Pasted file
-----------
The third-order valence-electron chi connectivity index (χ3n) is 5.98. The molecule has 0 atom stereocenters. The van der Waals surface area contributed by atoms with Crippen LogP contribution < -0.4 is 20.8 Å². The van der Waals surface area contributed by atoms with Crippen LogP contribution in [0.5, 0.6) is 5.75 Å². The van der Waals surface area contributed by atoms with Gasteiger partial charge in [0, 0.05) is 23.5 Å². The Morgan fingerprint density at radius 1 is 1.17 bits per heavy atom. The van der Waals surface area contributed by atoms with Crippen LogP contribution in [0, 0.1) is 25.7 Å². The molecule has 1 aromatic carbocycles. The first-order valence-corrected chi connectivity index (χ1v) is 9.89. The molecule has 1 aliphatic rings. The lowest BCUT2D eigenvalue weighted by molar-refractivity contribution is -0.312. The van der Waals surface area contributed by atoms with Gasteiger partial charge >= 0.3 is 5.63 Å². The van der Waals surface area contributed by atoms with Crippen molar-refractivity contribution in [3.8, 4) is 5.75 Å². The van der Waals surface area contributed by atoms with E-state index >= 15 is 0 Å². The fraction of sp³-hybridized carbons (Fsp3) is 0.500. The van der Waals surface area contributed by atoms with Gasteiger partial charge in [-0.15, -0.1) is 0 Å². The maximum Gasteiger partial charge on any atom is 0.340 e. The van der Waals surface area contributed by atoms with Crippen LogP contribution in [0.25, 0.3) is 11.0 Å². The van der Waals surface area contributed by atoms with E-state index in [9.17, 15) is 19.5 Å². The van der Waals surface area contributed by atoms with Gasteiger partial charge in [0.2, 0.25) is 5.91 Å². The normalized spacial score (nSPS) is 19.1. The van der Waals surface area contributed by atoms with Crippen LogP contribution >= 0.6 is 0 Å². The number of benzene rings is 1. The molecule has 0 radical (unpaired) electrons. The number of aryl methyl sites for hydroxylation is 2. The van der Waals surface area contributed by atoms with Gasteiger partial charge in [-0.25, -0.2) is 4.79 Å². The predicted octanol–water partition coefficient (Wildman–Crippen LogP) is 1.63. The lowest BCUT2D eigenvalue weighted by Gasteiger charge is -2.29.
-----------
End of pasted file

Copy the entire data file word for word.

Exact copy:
The third-order valence-electron chi connectivity index (χ3n) is 5.98. The molecule has 0 atom stereocenters. The van der Waals surface area contributed by atoms with Crippen LogP contribution < -0.4 is 20.8 Å². The van der Waals surface area contributed by atoms with Crippen LogP contribution in [0.5, 0.6) is 5.75 Å². The van der Waals surface area contributed by atoms with Gasteiger partial charge in [0, 0.05) is 23.5 Å². The Morgan fingerprint density at radius 1 is 1.17 bits per heavy atom. The van der Waals surface area contributed by atoms with Crippen LogP contribution in [0, 0.1) is 25.7 Å². The molecule has 1 aromatic carbocycles. The first-order valence-corrected chi connectivity index (χ1v) is 9.89. The molecule has 1 aliphatic rings. The lowest BCUT2D eigenvalue weighted by molar-refractivity contribution is -0.312. The van der Waals surface area contributed by atoms with Gasteiger partial charge >= 0.3 is 5.63 Å². The van der Waals surface area contributed by atoms with Crippen molar-refractivity contribution in [3.8, 4) is 5.75 Å². The van der Waals surface area contributed by atoms with E-state index >= 15 is 0 Å². The fraction of sp³-hybridized carbons (Fsp3) is 0.500. The van der Waals surface area contributed by atoms with Gasteiger partial charge in [-0.15, -0.1) is 0 Å². The maximum Gasteiger partial charge on any atom is 0.340 e. The van der Waals surface area contributed by atoms with Crippen LogP contribution in [0.25, 0.3) is 11.0 Å². The van der Waals surface area contributed by atoms with E-state index in [9.17, 15) is 19.5 Å². The van der Waals surface area contributed by atoms with Gasteiger partial charge in [0.2, 0.25) is 5.91 Å². The normalized spacial score (nSPS) is 19.1. The van der Waals surface area contributed by atoms with Crippen LogP contribution >= 0.6 is 0 Å². The number of benzene rings is 1. The molecule has 0 radical (unpaired) electrons. The number of aryl methyl sites for hydroxylation is 2. The van der Waals surface area contributed by atoms with Gasteiger partial charge in [-0.25, -0.2) is 4.79 Å². The predicted octanol–water partition coefficient (Wildman–Crippen LogP) is 1.63. The lowest BCUT2D eigenvalue weighted by Gasteiger charge is -2.29.